On August 28, 2019, almost a month after Paige A. Thompson was arrested based on allegations that she hacked into servers rented by Capital One Financial Corporation, a criminal indictment was returned charging her with one count each of computer and wire fraud, as well as forfeiture allegations. The indictment includes new allegations that, in addition to hacking Capital One’s data, Thompson illegally accessed and copied data from more than 30 different entities that rented or contracted servers at an unnamed cloud-computing company at which she previously worked. The indictment provides additional details concerning Thompson’s hacking scheme. According to the indictment, Thompson used devices that allowed her to scan servers rented or contracted by Capital One and other entities at the cloud-computing company. From the scans, Thompson was able to identify servers that had firewall misconfigurations, which she then exploited to obtain security credentials that allowed her to access and copy the entities’ data. In addition to copying the data, Thompson also used the stolen computing power of the servers to mine cryptocurrency—in a scheme colloquially known as “cryptojacking.”

The Capital One data reportedly obtained by Thompson included credit card application data for over 100 million individuals who applied for credit cards from 2005-2019—including names, addresses, dates of birth, and approximately 140,000 Social Security numbers. According to news reports, Thompson previously worked for Amazon Web Services—the cloud-computing entity that hosted the sensitive Capital One data Thompson accessed, suggesting that she at one point may have had lawful access to the servers hosting Capital One’s data. Commenters have noted that Thompson, unlike most sophisticated hackers, largely failed to obscure her identity or role in the Capital One hack. Thompson also allegedly discussed the hack in an online Slack chat and in Twitter direct messages. Capital One discovered the hack when an individual emailed a Capital One program established to solicit disclosures of actual or potential vulnerabilities in its computer systems. That individual directed Capital One to Thompson’s GitHub page.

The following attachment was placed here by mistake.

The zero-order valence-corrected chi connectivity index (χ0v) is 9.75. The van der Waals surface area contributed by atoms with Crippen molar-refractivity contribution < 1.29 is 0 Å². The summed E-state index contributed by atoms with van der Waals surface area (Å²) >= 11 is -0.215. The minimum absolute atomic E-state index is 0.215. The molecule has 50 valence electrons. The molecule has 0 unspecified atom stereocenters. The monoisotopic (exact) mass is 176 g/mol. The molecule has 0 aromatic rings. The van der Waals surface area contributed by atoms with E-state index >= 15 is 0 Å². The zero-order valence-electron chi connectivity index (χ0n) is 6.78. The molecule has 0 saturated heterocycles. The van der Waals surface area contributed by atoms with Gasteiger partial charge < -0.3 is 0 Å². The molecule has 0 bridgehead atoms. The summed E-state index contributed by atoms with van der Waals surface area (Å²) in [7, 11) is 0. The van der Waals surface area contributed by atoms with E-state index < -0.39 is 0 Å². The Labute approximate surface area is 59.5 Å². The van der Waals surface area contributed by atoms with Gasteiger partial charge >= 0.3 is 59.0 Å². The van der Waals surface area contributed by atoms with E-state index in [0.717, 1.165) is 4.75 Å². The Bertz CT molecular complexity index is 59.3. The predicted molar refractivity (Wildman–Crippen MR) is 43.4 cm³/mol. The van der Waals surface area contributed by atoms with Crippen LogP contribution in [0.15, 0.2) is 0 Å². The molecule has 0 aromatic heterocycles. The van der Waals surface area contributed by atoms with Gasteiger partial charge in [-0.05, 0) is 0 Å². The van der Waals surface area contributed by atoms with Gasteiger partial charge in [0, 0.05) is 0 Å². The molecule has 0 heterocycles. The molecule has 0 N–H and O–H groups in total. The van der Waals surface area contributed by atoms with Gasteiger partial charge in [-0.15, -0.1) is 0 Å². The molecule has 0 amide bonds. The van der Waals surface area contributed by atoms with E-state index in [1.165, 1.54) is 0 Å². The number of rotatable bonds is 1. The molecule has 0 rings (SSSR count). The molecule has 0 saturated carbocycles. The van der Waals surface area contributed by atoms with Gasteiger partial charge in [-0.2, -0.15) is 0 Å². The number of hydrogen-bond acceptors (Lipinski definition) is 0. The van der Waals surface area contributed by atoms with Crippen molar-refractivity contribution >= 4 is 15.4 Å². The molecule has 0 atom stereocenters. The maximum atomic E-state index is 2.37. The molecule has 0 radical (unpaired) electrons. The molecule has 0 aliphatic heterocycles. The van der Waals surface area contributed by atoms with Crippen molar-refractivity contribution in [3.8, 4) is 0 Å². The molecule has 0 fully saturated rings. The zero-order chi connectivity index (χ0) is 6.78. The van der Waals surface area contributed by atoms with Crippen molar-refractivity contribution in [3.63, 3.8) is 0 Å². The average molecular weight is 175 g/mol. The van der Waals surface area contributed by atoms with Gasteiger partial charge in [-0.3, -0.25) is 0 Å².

While these allegations represent what may seem like an open and shut criminal prosecution, the reality of prosecuting hackers under federal law is far from simple. In addition to being charged with wire fraud, Thompson is charged with a single count of computer fraud and abuse pursuant to the Computer Fraud and Abuse Act of 1986 (“CFAA”), 18 U.S.C. § 1030, et seq. The CFAA is the primary federal law used to prosecute hackers. It has been used to charge a number of prominent defendants, including recently WikiLeaks founder Julian Assange, and generated significant controversy in the past prosecutions of Adam Swartz, Gilberto Valle, and Lori Drew, among others. The CFAA was originally intended as a targeted measure to combat a fairly circumscribed category of “computer trespassing” crimes. In 1989, soon after enactment of the CFAA, only about 15% of American households owned a personal computer. Today three-fourths of Americans own smartphones, which are on average hundreds of times faster and more powerful than the personal computers of the late 1980s and whose networks offer internet connections at broadband speeds. Despite quantum leaps in technology since the CFAA was enacted, many of its provisions have not been changed in a generation.